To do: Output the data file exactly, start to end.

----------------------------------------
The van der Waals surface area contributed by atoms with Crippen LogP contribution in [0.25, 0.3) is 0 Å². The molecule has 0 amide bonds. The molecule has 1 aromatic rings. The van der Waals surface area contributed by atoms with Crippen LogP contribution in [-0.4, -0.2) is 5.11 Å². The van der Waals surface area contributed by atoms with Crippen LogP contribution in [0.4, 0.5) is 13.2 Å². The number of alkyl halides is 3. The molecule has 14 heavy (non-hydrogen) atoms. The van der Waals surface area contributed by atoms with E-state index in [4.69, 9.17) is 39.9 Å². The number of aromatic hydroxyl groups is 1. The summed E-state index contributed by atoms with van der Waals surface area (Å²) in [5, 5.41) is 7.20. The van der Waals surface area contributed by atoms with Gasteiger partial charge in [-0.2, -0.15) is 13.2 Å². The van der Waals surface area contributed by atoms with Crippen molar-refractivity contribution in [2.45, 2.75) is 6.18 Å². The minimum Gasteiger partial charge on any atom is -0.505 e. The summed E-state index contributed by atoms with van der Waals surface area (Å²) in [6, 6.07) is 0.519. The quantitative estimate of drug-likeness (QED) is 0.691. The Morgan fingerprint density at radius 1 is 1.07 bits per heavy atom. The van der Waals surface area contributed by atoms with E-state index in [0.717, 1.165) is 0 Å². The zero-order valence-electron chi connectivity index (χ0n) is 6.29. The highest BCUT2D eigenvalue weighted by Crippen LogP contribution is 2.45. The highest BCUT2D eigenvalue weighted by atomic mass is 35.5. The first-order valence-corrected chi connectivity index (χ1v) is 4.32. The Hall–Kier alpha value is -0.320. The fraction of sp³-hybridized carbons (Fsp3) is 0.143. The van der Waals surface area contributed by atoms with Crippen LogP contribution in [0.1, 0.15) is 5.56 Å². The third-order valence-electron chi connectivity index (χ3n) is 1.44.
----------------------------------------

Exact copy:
The van der Waals surface area contributed by atoms with Crippen LogP contribution in [0.25, 0.3) is 0 Å². The molecule has 0 amide bonds. The molecule has 1 aromatic rings. The van der Waals surface area contributed by atoms with Crippen LogP contribution in [-0.4, -0.2) is 5.11 Å². The van der Waals surface area contributed by atoms with Crippen LogP contribution in [0.4, 0.5) is 13.2 Å². The number of alkyl halides is 3. The molecule has 14 heavy (non-hydrogen) atoms. The van der Waals surface area contributed by atoms with E-state index in [4.69, 9.17) is 39.9 Å². The number of aromatic hydroxyl groups is 1. The summed E-state index contributed by atoms with van der Waals surface area (Å²) in [5, 5.41) is 7.20. The van der Waals surface area contributed by atoms with Gasteiger partial charge in [-0.2, -0.15) is 13.2 Å². The van der Waals surface area contributed by atoms with Crippen molar-refractivity contribution in [2.45, 2.75) is 6.18 Å². The minimum Gasteiger partial charge on any atom is -0.505 e. The summed E-state index contributed by atoms with van der Waals surface area (Å²) in [6, 6.07) is 0.519. The quantitative estimate of drug-likeness (QED) is 0.691. The Morgan fingerprint density at radius 1 is 1.07 bits per heavy atom. The van der Waals surface area contributed by atoms with E-state index in [0.717, 1.165) is 0 Å². The zero-order valence-electron chi connectivity index (χ0n) is 6.29. The highest BCUT2D eigenvalue weighted by Crippen LogP contribution is 2.45. The highest BCUT2D eigenvalue weighted by atomic mass is 35.5. The first-order valence-corrected chi connectivity index (χ1v) is 4.32. The Hall–Kier alpha value is -0.320. The fraction of sp³-hybridized carbons (Fsp3) is 0.143. The van der Waals surface area contributed by atoms with Crippen LogP contribution in [0.1, 0.15) is 5.56 Å². The third-order valence-electron chi connectivity index (χ3n) is 1.44.